Thursday, November 17, 2016

Snopes Claims About Glyphosate in Food

I like Snopes. 

So many times I've been rescued from a critical debunking excursion because someone had provided excellent analysis that I could use as a starting point. 

It is really disappointing to see them go soft and conflate unrelated issues that just confuse the reader.

The article about the Food Babe's claims about Monsanto covering up glyphosate in food items seemed like it would follow the science and once again foist her on her own critically underpowered petard. 

But instead the article by Alex Kasprak just creates confusion.  Even the subhead says, "Monsanto suppressing evidence of cancerous herbicide in food?"

(and to be fair, Alex did reach out and we're discussing this. I do think he wants to get it right)

What "cancerous herbicide?"

Instead of simply letting the air out of a conspiratorial claim, he conflates three issues at once, an in the process lends credence to the crazy claim, while not critically evaluating the others.  Here's the problem:

This is the headline of the article.  A highly-suspect, statistically bankrupt activist brochure is referred to as an "independent study" -- a term usually reserved for actual research.

Next, the author presents the synthesis of the claim as "Mixture" meaning that the claims present some legitimate points. 

STOP RIGHT THERE.  First, there is no "mixture". That claim is false, false, false.  The analysis did not show the chemical conclusively, and of course, there is no conspiracy.

This should read FALSE.  Done.  Enjoy your Ritz crackers.

But the author expands upon the claim and folds in a non-seqitur conclusion about glyphosate that is not accurate either. I see his intent and understand how he got to those conclusions, but they are not relevant to the claim.  Here's the whole thing:

What's true?  Well he says that "studies performed on laboratory animals suggest that glyphosate may be carcinogenic" and that is not the case.  Glyphosate has been evaluated by hundreds of independent peer-reviewed efforts and certainly by many federal regulators in many countries. They all have concluded that it is not a carcinogen.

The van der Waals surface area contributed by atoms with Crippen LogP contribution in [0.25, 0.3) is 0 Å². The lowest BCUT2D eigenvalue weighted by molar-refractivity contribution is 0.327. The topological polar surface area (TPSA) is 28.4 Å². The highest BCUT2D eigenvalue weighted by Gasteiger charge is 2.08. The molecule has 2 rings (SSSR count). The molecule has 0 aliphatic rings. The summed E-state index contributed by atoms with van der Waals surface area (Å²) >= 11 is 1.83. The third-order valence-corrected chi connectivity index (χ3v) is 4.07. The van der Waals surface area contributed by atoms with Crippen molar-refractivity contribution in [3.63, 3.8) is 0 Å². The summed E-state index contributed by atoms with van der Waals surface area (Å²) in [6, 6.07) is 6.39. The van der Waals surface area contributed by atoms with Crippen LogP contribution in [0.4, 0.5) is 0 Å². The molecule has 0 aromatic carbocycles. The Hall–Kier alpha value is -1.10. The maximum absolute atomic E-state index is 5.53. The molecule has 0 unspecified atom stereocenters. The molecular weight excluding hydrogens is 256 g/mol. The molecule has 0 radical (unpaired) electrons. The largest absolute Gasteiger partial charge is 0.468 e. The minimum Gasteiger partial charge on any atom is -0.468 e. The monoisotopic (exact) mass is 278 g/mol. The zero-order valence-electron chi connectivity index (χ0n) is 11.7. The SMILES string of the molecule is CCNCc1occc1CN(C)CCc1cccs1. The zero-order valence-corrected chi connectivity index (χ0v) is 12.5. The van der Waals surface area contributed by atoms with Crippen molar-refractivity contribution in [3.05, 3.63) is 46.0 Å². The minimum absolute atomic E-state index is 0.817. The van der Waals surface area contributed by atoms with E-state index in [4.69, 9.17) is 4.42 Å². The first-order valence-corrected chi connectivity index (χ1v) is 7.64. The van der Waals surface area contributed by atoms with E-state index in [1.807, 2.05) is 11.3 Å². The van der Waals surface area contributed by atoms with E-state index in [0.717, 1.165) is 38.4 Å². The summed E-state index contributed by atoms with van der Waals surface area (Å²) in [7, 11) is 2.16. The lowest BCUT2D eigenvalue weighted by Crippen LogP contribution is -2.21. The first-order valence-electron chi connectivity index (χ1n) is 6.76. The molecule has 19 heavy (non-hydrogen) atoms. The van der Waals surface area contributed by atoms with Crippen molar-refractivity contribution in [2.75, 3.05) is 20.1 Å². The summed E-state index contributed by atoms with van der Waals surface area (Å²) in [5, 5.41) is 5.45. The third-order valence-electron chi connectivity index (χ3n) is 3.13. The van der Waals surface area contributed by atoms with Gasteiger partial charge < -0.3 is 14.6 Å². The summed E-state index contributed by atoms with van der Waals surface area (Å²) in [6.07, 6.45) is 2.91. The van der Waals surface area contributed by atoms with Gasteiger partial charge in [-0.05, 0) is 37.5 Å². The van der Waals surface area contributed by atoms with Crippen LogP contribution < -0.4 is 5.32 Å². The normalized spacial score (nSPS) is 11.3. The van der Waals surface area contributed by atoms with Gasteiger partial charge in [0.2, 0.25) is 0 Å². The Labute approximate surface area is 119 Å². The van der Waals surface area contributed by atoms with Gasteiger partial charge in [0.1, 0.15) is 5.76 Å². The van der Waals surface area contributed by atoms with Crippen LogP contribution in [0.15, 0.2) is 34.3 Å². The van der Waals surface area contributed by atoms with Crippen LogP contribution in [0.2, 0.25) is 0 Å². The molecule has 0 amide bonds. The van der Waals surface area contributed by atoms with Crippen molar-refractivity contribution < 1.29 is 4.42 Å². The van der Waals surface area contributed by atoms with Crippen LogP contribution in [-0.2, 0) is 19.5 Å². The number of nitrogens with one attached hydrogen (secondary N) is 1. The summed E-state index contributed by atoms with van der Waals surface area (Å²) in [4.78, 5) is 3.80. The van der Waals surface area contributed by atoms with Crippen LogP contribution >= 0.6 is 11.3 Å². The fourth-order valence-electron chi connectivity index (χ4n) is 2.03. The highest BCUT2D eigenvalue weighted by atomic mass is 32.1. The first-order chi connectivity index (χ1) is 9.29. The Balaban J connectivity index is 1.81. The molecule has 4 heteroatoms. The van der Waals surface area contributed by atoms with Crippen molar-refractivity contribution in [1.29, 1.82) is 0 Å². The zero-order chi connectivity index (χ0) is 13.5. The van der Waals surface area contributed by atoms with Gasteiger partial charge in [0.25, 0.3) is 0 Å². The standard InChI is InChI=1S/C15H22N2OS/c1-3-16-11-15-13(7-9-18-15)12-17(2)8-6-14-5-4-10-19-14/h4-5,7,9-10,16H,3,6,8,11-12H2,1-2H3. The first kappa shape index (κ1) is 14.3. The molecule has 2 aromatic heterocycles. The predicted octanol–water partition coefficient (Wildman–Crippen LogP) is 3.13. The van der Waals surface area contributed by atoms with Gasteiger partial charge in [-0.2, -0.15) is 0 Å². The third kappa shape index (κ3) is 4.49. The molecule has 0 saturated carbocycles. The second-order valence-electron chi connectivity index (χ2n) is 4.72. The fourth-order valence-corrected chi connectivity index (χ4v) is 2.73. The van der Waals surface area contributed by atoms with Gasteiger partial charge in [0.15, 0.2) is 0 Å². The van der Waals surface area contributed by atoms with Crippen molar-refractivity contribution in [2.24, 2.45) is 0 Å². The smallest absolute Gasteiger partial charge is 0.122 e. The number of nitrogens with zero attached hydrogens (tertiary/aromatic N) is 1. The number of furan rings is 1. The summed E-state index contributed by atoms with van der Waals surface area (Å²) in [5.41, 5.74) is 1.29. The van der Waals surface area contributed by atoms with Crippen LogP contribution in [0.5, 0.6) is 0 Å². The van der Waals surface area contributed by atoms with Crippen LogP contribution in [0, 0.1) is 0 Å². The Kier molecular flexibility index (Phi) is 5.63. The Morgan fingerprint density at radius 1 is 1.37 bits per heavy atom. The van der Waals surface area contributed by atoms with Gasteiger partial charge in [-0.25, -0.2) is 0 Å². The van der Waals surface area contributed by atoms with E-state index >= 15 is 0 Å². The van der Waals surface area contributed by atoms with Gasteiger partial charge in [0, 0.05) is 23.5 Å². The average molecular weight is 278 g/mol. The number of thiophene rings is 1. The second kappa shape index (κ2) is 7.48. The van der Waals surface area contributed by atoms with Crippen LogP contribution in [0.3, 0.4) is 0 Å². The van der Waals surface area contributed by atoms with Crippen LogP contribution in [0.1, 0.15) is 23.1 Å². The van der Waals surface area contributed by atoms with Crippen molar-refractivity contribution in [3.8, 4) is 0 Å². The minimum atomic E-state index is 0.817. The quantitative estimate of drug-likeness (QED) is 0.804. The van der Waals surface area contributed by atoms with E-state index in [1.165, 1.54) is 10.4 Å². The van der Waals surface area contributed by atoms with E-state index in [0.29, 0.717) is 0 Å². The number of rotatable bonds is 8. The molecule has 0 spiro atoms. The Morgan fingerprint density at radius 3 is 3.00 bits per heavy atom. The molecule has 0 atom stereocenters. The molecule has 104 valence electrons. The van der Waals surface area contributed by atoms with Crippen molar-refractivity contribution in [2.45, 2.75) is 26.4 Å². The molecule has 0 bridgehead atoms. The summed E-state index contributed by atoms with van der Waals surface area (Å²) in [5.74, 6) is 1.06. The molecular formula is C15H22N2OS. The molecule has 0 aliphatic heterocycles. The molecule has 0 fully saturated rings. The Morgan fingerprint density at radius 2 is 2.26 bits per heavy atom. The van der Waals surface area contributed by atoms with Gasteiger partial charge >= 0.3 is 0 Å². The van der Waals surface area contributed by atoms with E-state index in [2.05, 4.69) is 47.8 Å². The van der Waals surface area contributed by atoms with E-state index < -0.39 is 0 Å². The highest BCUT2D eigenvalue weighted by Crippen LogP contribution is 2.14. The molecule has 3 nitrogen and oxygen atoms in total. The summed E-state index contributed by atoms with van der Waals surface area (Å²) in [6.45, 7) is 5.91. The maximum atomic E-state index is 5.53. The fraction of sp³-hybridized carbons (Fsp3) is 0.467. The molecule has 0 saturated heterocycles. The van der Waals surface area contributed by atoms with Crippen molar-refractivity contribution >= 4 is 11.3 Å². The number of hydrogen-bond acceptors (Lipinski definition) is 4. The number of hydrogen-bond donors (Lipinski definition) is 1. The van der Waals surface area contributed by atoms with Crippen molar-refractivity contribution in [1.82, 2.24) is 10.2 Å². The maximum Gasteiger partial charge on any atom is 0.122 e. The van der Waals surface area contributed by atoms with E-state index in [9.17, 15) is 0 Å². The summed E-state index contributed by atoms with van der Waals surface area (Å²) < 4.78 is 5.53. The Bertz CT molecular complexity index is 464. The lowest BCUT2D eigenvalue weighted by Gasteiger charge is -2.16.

The only departure is a hazard-based assessment by the IARC last year that used a thin set of reports to make the conclusion that glyphosate was a "probable carcinogen".  This was a hazard-based report, not considering actual exposures.  They also didn't derive their conclusion much from animal studies. 

I also reject the premise that this is "an active debate in the scientific community."  Scientists are scratching their heads over this, and why the media is complicit in giving fuel to activists claims built on thin science. 

What's false? -- of course, that section is consistent with the scholarly literature.

What's undetermined? -- The author says basically that the results might not be trusted because they are not peer-reviewed and come from activists.   Under that premise alone, the results are not evidence of anything!  They are a claim on a website as valid as the picture of Bigfoot fur is a "mixture" proof of the existence of Bigfoot on Snopes. 

For Snopes to get this right the claim needs to be broken down into three independent claims.

1.  Are the data in the report believable and do they represent a rigorous test using proper methods and statistical representation?

2.   If the results are real, do the levels claimed to be detected pose a carcinogenic threat to humans? 

3.  Do the prevailing data on glyphosate substantiate its hazard-based description as a "probable carcinogen?"

The answer to all three is no, no, and no.  The only one that is even open for discussion is #3, and evaluators worldwide are constantly scrutinizing the compound.  The best evaluations from Germany, the USA, and many others have shown repeatedly that there is no legitimate evidence of a cancer risk at the levels used or in exposure to its residues. 

The problem is that what I think is an honest effort from Alex Kasprak conflates three separate unrelated questions and in the process accodentally misinforms the casual reader that is simply looking at their cheerios, their kid, a cheesy activist brochure, and then turning to Snopes for a trusted synthesis.

I hope he corrects it.  Unfortunately the Food Babe and others will use FOIA to gather our email exchanges and then say that he was just paid off by Monsanto, adding to the conspiracy.  Same old, same old. 


Mary M said...

I wonder how many people now remember that the IPCC had such trouble with the activist "gray" literature that they had to create a policy to stop using it.